Summer Nuclear Institute
Some educators traveled 190 miles to take part in the Southeastern Summer Nuclear Institute (SSNI) held June 20 - 22, 2017. The one-of-a-kind Institute offers an exclusive opportunity to learn about nuclear science and the nuclear industry from experts in the field through tours, speakers and hands-on activities. Sixteen educators took part in the third annual event organized by the Citizens for Nuclear Technology Awareness (CNTA) and hosted on the campus of the University of South Carolina Aiken.
Middle and High School teachers from Greenville and Estill, SC joined with others from the greater Atlanta and Augusta, GA areas to tour Plant Vogtle, the Savannah River Site, the Savannah River National Laboratory and Augusta University's nuclear medicine facilities. They heard from Captain Kevin Byrne, Commanding Officer, Naval Nuclear Power Training Command, who traveled from Charleston, SC to join participants for dinner and discussion.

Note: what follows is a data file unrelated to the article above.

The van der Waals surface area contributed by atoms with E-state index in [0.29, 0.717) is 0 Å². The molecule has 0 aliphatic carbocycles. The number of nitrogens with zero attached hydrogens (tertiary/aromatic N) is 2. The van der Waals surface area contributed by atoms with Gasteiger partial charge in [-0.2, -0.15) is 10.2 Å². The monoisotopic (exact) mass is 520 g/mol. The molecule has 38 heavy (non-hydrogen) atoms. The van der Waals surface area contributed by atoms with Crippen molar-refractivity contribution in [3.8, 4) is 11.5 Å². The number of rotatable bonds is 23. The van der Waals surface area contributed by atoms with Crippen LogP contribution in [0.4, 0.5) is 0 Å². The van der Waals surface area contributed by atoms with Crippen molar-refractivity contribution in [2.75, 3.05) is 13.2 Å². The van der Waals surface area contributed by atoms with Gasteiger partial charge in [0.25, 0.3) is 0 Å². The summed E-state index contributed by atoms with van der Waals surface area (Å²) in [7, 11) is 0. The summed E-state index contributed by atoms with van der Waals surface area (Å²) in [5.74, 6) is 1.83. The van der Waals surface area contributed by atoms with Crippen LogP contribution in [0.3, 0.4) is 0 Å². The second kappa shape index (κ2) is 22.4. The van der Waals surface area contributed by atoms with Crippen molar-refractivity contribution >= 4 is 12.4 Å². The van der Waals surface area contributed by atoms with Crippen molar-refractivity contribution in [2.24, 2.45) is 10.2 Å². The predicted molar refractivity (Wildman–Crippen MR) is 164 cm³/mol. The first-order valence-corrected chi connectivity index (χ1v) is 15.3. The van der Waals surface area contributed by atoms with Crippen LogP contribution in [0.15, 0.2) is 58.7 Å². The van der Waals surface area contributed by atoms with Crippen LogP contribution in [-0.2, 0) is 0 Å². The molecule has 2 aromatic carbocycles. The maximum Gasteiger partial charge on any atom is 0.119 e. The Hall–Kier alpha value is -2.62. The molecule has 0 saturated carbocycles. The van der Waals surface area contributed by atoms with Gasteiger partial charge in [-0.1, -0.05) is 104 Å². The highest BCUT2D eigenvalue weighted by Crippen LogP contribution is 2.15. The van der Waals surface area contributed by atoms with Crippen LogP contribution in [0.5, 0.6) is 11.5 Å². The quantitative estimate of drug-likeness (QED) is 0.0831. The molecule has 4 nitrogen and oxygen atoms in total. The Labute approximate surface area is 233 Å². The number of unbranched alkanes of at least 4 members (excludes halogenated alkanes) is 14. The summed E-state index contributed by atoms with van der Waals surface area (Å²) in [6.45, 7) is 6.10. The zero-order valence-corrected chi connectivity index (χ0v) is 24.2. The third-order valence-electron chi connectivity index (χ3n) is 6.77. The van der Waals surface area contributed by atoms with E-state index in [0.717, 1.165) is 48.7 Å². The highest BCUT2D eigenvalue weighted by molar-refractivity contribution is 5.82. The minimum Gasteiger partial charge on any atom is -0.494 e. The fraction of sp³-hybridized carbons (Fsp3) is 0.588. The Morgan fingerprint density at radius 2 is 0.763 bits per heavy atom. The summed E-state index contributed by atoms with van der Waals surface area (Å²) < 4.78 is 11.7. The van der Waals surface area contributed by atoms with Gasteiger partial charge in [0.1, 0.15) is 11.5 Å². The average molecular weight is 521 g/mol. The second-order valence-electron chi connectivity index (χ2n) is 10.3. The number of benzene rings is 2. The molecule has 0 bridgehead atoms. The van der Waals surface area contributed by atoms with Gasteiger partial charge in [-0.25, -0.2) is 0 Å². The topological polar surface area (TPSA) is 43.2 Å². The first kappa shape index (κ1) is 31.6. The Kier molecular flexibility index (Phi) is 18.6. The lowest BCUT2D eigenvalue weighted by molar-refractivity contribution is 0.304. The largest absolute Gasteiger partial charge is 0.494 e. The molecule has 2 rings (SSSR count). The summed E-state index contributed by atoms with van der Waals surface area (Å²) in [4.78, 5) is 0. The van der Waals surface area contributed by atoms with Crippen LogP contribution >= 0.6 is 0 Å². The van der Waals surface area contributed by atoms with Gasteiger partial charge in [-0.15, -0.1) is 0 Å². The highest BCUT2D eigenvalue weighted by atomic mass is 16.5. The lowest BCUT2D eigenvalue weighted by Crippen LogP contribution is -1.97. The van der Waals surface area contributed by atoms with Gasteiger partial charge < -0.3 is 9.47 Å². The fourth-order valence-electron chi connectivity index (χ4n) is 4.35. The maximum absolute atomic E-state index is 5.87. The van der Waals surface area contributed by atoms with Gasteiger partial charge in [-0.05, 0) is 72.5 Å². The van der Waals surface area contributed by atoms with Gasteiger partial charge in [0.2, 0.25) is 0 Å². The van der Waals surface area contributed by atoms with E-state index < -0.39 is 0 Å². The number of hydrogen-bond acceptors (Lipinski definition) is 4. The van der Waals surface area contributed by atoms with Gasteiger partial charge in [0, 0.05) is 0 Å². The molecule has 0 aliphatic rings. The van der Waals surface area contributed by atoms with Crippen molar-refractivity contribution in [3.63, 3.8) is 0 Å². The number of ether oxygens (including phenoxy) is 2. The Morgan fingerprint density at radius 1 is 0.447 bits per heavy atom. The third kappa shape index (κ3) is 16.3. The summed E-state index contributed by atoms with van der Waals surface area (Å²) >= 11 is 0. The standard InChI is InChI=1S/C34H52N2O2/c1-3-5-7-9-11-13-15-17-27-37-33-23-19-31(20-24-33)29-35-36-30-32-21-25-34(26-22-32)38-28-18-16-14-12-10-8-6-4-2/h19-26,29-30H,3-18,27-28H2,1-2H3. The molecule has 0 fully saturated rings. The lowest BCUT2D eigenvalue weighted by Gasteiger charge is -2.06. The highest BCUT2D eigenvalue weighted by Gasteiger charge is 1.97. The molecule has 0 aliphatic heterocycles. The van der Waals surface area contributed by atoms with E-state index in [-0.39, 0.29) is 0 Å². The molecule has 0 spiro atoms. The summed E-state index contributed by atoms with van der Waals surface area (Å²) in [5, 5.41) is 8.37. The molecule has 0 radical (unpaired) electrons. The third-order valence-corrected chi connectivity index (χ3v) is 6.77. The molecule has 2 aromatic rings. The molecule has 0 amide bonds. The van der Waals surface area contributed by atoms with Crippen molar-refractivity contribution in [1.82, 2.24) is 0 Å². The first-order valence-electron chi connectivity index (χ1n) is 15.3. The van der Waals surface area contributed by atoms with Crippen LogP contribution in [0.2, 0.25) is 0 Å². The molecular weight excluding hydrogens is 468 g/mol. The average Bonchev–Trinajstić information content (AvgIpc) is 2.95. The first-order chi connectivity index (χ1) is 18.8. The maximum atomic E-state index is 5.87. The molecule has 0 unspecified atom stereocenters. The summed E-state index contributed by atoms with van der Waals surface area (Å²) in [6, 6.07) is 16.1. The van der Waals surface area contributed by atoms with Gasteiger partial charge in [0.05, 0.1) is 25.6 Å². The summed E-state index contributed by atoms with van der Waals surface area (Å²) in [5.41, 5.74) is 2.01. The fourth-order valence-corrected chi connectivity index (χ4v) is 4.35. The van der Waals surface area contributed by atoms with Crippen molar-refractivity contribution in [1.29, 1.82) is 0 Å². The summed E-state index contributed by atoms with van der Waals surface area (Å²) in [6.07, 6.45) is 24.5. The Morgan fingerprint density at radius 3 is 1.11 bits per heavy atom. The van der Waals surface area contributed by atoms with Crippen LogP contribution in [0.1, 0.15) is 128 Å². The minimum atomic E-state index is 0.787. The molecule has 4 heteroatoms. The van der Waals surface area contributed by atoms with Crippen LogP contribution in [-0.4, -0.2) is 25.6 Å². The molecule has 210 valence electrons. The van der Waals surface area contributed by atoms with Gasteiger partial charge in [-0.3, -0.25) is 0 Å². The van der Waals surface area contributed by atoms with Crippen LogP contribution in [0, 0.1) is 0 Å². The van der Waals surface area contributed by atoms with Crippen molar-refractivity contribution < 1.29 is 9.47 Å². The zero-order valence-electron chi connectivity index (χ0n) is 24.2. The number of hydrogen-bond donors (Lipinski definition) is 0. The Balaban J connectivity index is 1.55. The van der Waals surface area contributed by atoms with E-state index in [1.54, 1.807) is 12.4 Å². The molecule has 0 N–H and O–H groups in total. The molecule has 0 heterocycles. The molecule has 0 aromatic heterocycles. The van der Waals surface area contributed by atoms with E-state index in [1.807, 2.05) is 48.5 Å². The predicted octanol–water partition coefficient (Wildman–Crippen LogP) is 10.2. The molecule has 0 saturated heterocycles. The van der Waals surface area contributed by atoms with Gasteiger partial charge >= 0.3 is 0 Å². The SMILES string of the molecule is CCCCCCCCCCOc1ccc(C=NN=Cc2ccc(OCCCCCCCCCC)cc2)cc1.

"Participants this year were very engaged leading to lively discussions during the event. They expressed interest in maintaining contact with CNTA and other SSNI participants," said Dr. Jim Marra, CNTA Executive Director. "I am hopeful that participants take back our message to their students and encourage their colleagues to participate next year."
SSNI is sponsored by nuclear employers and others, including the SRSCRO's Nuclear Workforce Initiative to promote nuclear education and workforce development in the Southeastern United States.
SSNI Information is available
What would summer be without juicy, sweet watermelon? It's everyone's favorite summer fruit, or is it? Did you know that the watermelon isn't even a fruit?
1. Not only does it quench your thirst, it can also quench inflammation that contributes to conditions like asthma, atherosclerosis, diabetes, colon cancer, and arthritis.